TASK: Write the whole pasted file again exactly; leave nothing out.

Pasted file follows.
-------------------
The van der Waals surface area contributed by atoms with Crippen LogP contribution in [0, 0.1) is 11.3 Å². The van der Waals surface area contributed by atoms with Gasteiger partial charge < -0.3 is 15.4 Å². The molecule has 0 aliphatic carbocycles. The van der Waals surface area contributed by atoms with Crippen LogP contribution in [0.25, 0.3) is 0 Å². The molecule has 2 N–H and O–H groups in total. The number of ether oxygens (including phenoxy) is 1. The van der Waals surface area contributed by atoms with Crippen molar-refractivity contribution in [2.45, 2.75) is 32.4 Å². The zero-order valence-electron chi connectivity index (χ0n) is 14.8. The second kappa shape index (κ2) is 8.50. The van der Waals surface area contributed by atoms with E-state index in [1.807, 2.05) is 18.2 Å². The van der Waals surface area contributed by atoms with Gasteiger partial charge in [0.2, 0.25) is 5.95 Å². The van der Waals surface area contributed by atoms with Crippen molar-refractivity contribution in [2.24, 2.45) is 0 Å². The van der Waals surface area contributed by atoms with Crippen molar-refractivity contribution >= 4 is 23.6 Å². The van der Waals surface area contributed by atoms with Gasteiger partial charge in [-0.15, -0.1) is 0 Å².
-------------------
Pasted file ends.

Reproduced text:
The van der Waals surface area contributed by atoms with Crippen LogP contribution in [0, 0.1) is 11.3 Å². The van der Waals surface area contributed by atoms with Gasteiger partial charge < -0.3 is 15.4 Å². The molecule has 0 aliphatic carbocycles. The van der Waals surface area contributed by atoms with Crippen LogP contribution in [0.25, 0.3) is 0 Å². The molecule has 2 N–H and O–H groups in total. The number of ether oxygens (including phenoxy) is 1. The van der Waals surface area contributed by atoms with Crippen molar-refractivity contribution in [2.45, 2.75) is 32.4 Å². The zero-order valence-electron chi connectivity index (χ0n) is 14.8. The second kappa shape index (κ2) is 8.50. The van der Waals surface area contributed by atoms with E-state index in [1.807, 2.05) is 18.2 Å². The van der Waals surface area contributed by atoms with Gasteiger partial charge in [0.2, 0.25) is 5.95 Å². The van der Waals surface area contributed by atoms with Crippen molar-refractivity contribution in [2.24, 2.45) is 0 Å². The van der Waals surface area contributed by atoms with Crippen molar-refractivity contribution >= 4 is 23.6 Å². The van der Waals surface area contributed by atoms with Gasteiger partial charge in [-0.15, -0.1) is 0 Å².